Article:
Linux and international politics: What we’re seeing about Russia’s takeover of Crimea in tzdata update

The tzdata package is updating in Fedora today, and just to show you how international politics — you know, when one country takes over another — can show up in a software update, take a look at the changelog entry.

Open Source Project Brings 11th Century Kannada Verses Online

This project was started a year ago when Kannada Wikimedian Omshivaprakash was trying to help Professor O. L. Naghabhushana Swamy and Kannada author and publisher Vasudhendra to easily access the vachana (verses) of Vachana Sanchaya. Swamy had challenges in using publicly available content on Vachanas since the data was in ASCII standard and searching text was a huge problem. Pavithra Hanchagaiah started helping to collect information about about vachanas and document them into Unicode by writing scripts to customize open source software to convert the Kannada fonts from ASCII into Unicode.

IPython 2.0 released

IPython 2.0 was released today adding widgets, for manipulating Python objects in the kernel with GUI controls in the notebook. IPython comes with a few built-in widgets for simple data types, and an API designed for developers to build more complex widgets.

AMD partners with Mentor on embedded Linux BSPs

AMD and Mentor Graphics are developing BSPs based on Mentor Embedded Linux for the new “Steppe Eagle” (G-Series) and “Bald Eagle” (R-Series) processors. The multi-year agreement between AMD and Mentor Graphics covers open source embedded Linux development for heterogeneous and multicore processors from AMD, starting with two new G-Series and R-Series processors expected to launch […]

Krita on Steam - Early Access Now Available

A few days ago I’ve overviewed Calligra, the KDE office suite, which also includes Krita, the powerful image editing tool. Although I’ve mentioned it as being free, it looks like Krita Gemini, which is the name by which Krita goes on Steam, actually costs $22.99, covering the work needed to build, release and maintain it on Steam.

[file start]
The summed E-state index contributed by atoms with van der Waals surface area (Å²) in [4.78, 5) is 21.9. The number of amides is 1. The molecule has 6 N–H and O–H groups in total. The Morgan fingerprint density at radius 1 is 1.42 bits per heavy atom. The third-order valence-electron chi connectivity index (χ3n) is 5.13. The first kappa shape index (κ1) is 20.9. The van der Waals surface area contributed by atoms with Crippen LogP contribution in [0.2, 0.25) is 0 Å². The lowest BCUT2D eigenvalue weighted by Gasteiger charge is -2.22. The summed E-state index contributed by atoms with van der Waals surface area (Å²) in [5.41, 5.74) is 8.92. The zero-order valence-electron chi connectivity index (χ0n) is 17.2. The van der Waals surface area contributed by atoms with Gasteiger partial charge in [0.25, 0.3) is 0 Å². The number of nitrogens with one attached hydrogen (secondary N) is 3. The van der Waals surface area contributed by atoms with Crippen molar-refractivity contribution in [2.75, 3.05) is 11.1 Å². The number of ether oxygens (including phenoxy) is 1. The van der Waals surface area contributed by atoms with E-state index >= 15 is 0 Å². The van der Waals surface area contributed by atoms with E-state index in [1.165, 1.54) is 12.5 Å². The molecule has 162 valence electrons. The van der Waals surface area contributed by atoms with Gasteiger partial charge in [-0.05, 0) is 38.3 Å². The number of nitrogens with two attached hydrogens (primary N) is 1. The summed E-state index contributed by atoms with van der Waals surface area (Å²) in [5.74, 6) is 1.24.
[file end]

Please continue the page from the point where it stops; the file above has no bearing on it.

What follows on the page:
Gamers, makers, and sci-fi fans unite! at Penguicon 2014

As someone who makes it to about 20 events a year between open source conferences and science-fiction/fandom-type events, I feel qualified to describe Penguicon as a relatively unique event among its brethren, as it is a bit of both of those. It's also a music event, a gaming event, and a maker event. It's a little bit of all these interests that so often intersect, and this year's event, to be held May 2 - 4 in Southfield, MI, is fast approaching.

Enemy Starfighter Has A Lot Of PewPewPew In The Latest Trailer

  • GamingOnLinux.com; By Liam Dawe (Posted by liamdawe on Apr 2, 2014 7:05 PM EDT)
  • Story Type: News Story; Groups: Games
Enemy Starfighter is the insanely good-looking space-combat sim that really reminds me of Freespace 2, and the new trailer is brilliant.

MIPS-based Newton module takes on Intel’s Edison in wearables

Ingenic unveiled a tiny MIPS-based “Newton” COM for wearable and IoT devices that runs Android or Linux on an its Xburst SoC, and offers WiFi and sensors. The Newton computer-on-module development platform was announced both by Beijing-based semiconductor company Ingenic Semiconductor and by Imagination Technologies, which licenses MIPS intellectual property to Ingenic. While Imagination’s announcement […]

Thinking like a hacker reduces security breaches

  • Tech Page One; By Michael O'Dwyer (Posted by bob on Apr 2, 2014 5:30 PM EDT)
  • Story Type: News Story, Security
Automated testing has its place in detecting IT security weaknesses but it cannot replace manual testing. “Amazingly, even a decade’s old vulnerability like SQL injection still surprises most clients,” adds Jensen. “I think most of the surprises come from the exploitation of seemingly innocuous functionality that results in a devastating vulnerability.”

« Previous ( 1 ... 11 12 13 14 15 16 17 18 19 20 21 ... 4398 ) Next »